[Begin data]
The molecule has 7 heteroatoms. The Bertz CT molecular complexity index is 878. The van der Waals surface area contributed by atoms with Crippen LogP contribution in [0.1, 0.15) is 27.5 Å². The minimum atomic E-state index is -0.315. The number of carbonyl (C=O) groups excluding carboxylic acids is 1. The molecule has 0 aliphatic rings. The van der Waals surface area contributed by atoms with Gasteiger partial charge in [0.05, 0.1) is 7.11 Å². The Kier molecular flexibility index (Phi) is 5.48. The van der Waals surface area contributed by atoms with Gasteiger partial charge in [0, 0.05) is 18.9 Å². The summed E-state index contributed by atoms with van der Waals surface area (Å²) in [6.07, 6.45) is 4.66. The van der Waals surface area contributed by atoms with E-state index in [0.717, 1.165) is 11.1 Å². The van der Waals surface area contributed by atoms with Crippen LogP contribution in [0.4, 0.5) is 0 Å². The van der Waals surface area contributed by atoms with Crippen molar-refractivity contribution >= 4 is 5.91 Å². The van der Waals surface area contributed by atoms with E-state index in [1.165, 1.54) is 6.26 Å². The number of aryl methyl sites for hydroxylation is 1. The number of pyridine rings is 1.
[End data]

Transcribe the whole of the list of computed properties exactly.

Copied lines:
The molecule has 7 heteroatoms. The Bertz CT molecular complexity index is 878. The van der Waals surface area contributed by atoms with Crippen LogP contribution in [0.1, 0.15) is 27.5 Å². The minimum atomic E-state index is -0.315. The number of carbonyl (C=O) groups excluding carboxylic acids is 1. The molecule has 0 aliphatic rings. The van der Waals surface area contributed by atoms with Gasteiger partial charge in [0.05, 0.1) is 7.11 Å². The Kier molecular flexibility index (Phi) is 5.48. The van der Waals surface area contributed by atoms with Gasteiger partial charge in [0, 0.05) is 18.9 Å². The summed E-state index contributed by atoms with van der Waals surface area (Å²) in [6.07, 6.45) is 4.66. The van der Waals surface area contributed by atoms with E-state index in [0.717, 1.165) is 11.1 Å². The van der Waals surface area contributed by atoms with Crippen LogP contribution in [0.4, 0.5) is 0 Å². The van der Waals surface area contributed by atoms with Crippen molar-refractivity contribution >= 4 is 5.91 Å². The van der Waals surface area contributed by atoms with E-state index in [1.165, 1.54) is 6.26 Å². The number of aryl methyl sites for hydroxylation is 1. The number of pyridine rings is 1.